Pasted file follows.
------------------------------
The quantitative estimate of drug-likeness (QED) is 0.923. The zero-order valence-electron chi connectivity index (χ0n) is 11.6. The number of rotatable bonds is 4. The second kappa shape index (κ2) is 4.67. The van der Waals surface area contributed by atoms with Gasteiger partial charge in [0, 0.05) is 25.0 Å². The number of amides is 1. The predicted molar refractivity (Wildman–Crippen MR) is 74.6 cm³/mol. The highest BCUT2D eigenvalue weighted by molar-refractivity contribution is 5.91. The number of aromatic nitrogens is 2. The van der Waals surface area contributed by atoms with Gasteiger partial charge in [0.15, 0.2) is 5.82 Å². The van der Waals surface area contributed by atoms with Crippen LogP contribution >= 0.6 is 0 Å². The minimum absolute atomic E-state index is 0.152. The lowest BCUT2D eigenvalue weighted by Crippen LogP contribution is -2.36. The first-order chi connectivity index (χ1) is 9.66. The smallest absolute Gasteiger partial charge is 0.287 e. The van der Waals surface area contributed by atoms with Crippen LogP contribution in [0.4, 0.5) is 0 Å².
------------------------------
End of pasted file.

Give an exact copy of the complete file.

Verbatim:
The quantitative estimate of drug-likeness (QED) is 0.923. The zero-order valence-electron chi connectivity index (χ0n) is 11.6. The number of rotatable bonds is 4. The second kappa shape index (κ2) is 4.67. The van der Waals surface area contributed by atoms with Gasteiger partial charge in [0, 0.05) is 25.0 Å². The number of amides is 1. The predicted molar refractivity (Wildman–Crippen MR) is 74.6 cm³/mol. The highest BCUT2D eigenvalue weighted by molar-refractivity contribution is 5.91. The number of aromatic nitrogens is 2. The van der Waals surface area contributed by atoms with Gasteiger partial charge in [0.15, 0.2) is 5.82 Å². The van der Waals surface area contributed by atoms with Crippen LogP contribution >= 0.6 is 0 Å². The minimum absolute atomic E-state index is 0.152. The lowest BCUT2D eigenvalue weighted by Crippen LogP contribution is -2.36. The first-order chi connectivity index (χ1) is 9.66. The smallest absolute Gasteiger partial charge is 0.287 e. The van der Waals surface area contributed by atoms with Crippen LogP contribution in [0.4, 0.5) is 0 Å².